Progeria, also known as Hutchinson-Gilford progeria syndrome (HGPS), is a rare genetic condition that causes a child’s body to age fast. Most kids with progeria do not live past age 13. The disease affects both sexes and all races equally. It affects about 1 in every 4 million births worldwide.
Children with progeria generally appear normal at birth. During the first year, signs and symptoms, such as slow growth and hair loss, begin to appear.
Heart problems or strokes are the eventual cause of death in most children with progeria. The average life expectancy for a child with progeria is about 13 years. Some with the disease may die younger and others may live longer, even up to 20 years.
Usually within the first year of life, growth of a child with progeria slows markedly, but motor development and intelligence remain normal.
Signs and symptoms of this progressive disorder include a distinctive appearance;
- Slowed growth, with below-average height and weight
- Narrowed face, small lower jaw, thin lips and beaked nose
- Head disproportionately large for the face
- Prominent eyes and incomplete closure of the eyelids
- Hair loss, including eyelashes and eyebrows
- Thinning, spotty, wrinkled skin
- Visible veins
- High-pitched voice
Signs and symptoms also include health issues;
- Severe progressive heart and blood vessel (cardiovascular) disease
- Hardening and tightening of skin on the trunk and extremities (similar to scleroderma)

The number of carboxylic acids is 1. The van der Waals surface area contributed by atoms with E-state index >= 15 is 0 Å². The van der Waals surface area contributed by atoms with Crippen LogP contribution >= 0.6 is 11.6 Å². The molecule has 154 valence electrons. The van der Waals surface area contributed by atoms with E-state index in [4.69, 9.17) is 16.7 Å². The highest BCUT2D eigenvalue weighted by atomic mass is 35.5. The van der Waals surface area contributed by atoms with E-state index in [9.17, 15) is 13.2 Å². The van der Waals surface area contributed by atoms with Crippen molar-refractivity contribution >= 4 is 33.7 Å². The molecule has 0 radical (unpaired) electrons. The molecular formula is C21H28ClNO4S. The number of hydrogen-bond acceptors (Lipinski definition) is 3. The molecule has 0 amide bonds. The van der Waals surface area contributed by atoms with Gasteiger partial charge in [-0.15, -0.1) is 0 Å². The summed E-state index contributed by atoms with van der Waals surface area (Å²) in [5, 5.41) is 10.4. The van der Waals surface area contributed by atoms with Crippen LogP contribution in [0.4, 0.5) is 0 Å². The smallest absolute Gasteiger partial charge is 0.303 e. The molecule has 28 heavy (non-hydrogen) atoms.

- Delayed and abnormal tooth formation
- Some hearing loss
- Loss of fat under the skin and loss of muscle mass
- Skeletal abnormalities and fragile bones
- Stiff joints
- Hip dislocation
- Insulin resistance
Since the symptoms are very noticeable, it’s likely that the child’s pediatrician will spot them during a routine check-up.
If there are changes in the child that seem like symptoms of progeria, make an appointment with a doctor. The doctor will do a physical exam, test hearing and vision, measure pulse and blood pressure, and compare the child’s height and weight to other kids the same age.
Afterwards, if the pediatrician is concerned, the child will need to see a specialist in medical genetics, who can confirm the diagnosis with a blood test.
At this time, there’s no cure for progeria, but researchers are working on finding one. A kind of cancer drug, FTI’s (farnesyltransferase inhibitors), may fix the damaged cells.
Treatments usually help ease or delay some of the disease’s symptoms.
Medication – patients may be prescribed drugs to lower cholesterol or prevent blood clots. A low dose of aspirin everyday can help prevent heart attacks and stroke. Growth hormone can help build height and weight.
Physical and Occupational Therapy – it can help with the patients moving if they have stiff joints or hip problems.
Surgery – some children may have coronary bypass surgery or angioplasty to slow the progression of heart disease.
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